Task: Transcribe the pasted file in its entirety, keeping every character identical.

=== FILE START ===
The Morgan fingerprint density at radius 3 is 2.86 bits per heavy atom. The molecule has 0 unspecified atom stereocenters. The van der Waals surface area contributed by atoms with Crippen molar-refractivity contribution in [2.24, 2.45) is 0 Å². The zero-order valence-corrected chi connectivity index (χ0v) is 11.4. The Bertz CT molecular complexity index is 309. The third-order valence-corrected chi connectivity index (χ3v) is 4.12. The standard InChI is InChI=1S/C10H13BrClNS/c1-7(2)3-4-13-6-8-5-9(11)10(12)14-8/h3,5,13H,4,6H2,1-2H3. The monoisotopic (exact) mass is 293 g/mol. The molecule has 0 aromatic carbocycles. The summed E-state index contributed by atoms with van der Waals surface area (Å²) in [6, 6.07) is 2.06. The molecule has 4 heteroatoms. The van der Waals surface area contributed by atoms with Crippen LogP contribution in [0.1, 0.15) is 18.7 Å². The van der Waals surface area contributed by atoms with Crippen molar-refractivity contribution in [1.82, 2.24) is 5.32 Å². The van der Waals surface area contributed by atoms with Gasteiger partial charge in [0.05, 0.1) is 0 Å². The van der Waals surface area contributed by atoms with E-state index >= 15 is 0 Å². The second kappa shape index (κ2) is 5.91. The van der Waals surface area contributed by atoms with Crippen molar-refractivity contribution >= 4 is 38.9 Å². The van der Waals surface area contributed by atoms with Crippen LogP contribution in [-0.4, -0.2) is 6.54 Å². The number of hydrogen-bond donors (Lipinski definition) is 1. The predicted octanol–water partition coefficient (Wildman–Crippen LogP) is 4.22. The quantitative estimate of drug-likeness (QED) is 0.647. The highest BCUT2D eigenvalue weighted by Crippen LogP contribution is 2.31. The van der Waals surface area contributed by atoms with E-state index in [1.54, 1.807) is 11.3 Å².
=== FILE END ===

The Morgan fingerprint density at radius 3 is 2.86 bits per heavy atom. The molecule has 0 unspecified atom stereocenters. The van der Waals surface area contributed by atoms with Crippen molar-refractivity contribution in [2.24, 2.45) is 0 Å². The zero-order valence-corrected chi connectivity index (χ0v) is 11.4. The Bertz CT molecular complexity index is 309. The third-order valence-corrected chi connectivity index (χ3v) is 4.12. The standard InChI is InChI=1S/C10H13BrClNS/c1-7(2)3-4-13-6-8-5-9(11)10(12)14-8/h3,5,13H,4,6H2,1-2H3. The monoisotopic (exact) mass is 293 g/mol. The molecule has 0 aromatic carbocycles. The summed E-state index contributed by atoms with van der Waals surface area (Å²) in [6, 6.07) is 2.06. The molecule has 4 heteroatoms. The van der Waals surface area contributed by atoms with Crippen LogP contribution in [0.1, 0.15) is 18.7 Å². The van der Waals surface area contributed by atoms with Crippen molar-refractivity contribution in [1.82, 2.24) is 5.32 Å². The van der Waals surface area contributed by atoms with Gasteiger partial charge in [0.05, 0.1) is 0 Å². The van der Waals surface area contributed by atoms with E-state index >= 15 is 0 Å². The second kappa shape index (κ2) is 5.91. The van der Waals surface area contributed by atoms with Crippen molar-refractivity contribution >= 4 is 38.9 Å². The van der Waals surface area contributed by atoms with Crippen LogP contribution in [-0.4, -0.2) is 6.54 Å². The number of hydrogen-bond donors (Lipinski definition) is 1. The predicted octanol–water partition coefficient (Wildman–Crippen LogP) is 4.22. The quantitative estimate of drug-likeness (QED) is 0.647. The highest BCUT2D eigenvalue weighted by Crippen LogP contribution is 2.31. The van der Waals surface area contributed by atoms with E-state index in [1.54, 1.807) is 11.3 Å².